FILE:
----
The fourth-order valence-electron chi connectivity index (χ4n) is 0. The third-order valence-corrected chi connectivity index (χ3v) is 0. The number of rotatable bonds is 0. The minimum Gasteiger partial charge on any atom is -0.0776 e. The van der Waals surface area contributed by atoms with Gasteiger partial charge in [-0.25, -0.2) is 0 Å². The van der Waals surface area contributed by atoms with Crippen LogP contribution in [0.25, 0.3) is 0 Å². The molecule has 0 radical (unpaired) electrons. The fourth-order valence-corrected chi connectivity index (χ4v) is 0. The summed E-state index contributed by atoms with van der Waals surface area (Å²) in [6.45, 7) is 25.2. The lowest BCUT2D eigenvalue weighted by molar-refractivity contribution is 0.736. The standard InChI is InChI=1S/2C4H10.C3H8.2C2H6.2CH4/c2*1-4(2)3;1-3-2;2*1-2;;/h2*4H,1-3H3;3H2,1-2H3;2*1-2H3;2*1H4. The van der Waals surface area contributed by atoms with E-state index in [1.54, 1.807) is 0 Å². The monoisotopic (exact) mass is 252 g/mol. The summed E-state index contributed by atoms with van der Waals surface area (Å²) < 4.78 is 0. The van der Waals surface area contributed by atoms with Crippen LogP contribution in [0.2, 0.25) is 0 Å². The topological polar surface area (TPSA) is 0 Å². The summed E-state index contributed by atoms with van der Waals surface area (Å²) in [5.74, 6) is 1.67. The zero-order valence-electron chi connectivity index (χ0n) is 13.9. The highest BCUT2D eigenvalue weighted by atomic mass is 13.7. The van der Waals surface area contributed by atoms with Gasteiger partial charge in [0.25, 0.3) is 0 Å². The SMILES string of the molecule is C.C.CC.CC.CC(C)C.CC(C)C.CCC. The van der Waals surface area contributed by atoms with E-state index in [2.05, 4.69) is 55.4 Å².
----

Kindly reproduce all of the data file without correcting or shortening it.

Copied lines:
The fourth-order valence-electron chi connectivity index (χ4n) is 0. The third-order valence-corrected chi connectivity index (χ3v) is 0. The number of rotatable bonds is 0. The minimum Gasteiger partial charge on any atom is -0.0776 e. The van der Waals surface area contributed by atoms with Gasteiger partial charge in [-0.25, -0.2) is 0 Å². The van der Waals surface area contributed by atoms with Crippen LogP contribution in [0.25, 0.3) is 0 Å². The molecule has 0 radical (unpaired) electrons. The fourth-order valence-corrected chi connectivity index (χ4v) is 0. The summed E-state index contributed by atoms with van der Waals surface area (Å²) in [6.45, 7) is 25.2. The lowest BCUT2D eigenvalue weighted by molar-refractivity contribution is 0.736. The standard InChI is InChI=1S/2C4H10.C3H8.2C2H6.2CH4/c2*1-4(2)3;1-3-2;2*1-2;;/h2*4H,1-3H3;3H2,1-2H3;2*1-2H3;2*1H4. The van der Waals surface area contributed by atoms with E-state index in [1.54, 1.807) is 0 Å². The monoisotopic (exact) mass is 252 g/mol. The summed E-state index contributed by atoms with van der Waals surface area (Å²) < 4.78 is 0. The van der Waals surface area contributed by atoms with Crippen LogP contribution in [0.2, 0.25) is 0 Å². The topological polar surface area (TPSA) is 0 Å². The summed E-state index contributed by atoms with van der Waals surface area (Å²) in [5.74, 6) is 1.67. The zero-order valence-electron chi connectivity index (χ0n) is 13.9. The highest BCUT2D eigenvalue weighted by atomic mass is 13.7. The van der Waals surface area contributed by atoms with Gasteiger partial charge in [0.25, 0.3) is 0 Å². The SMILES string of the molecule is C.C.CC.CC.CC(C)C.CC(C)C.CCC. The van der Waals surface area contributed by atoms with E-state index in [2.05, 4.69) is 55.4 Å².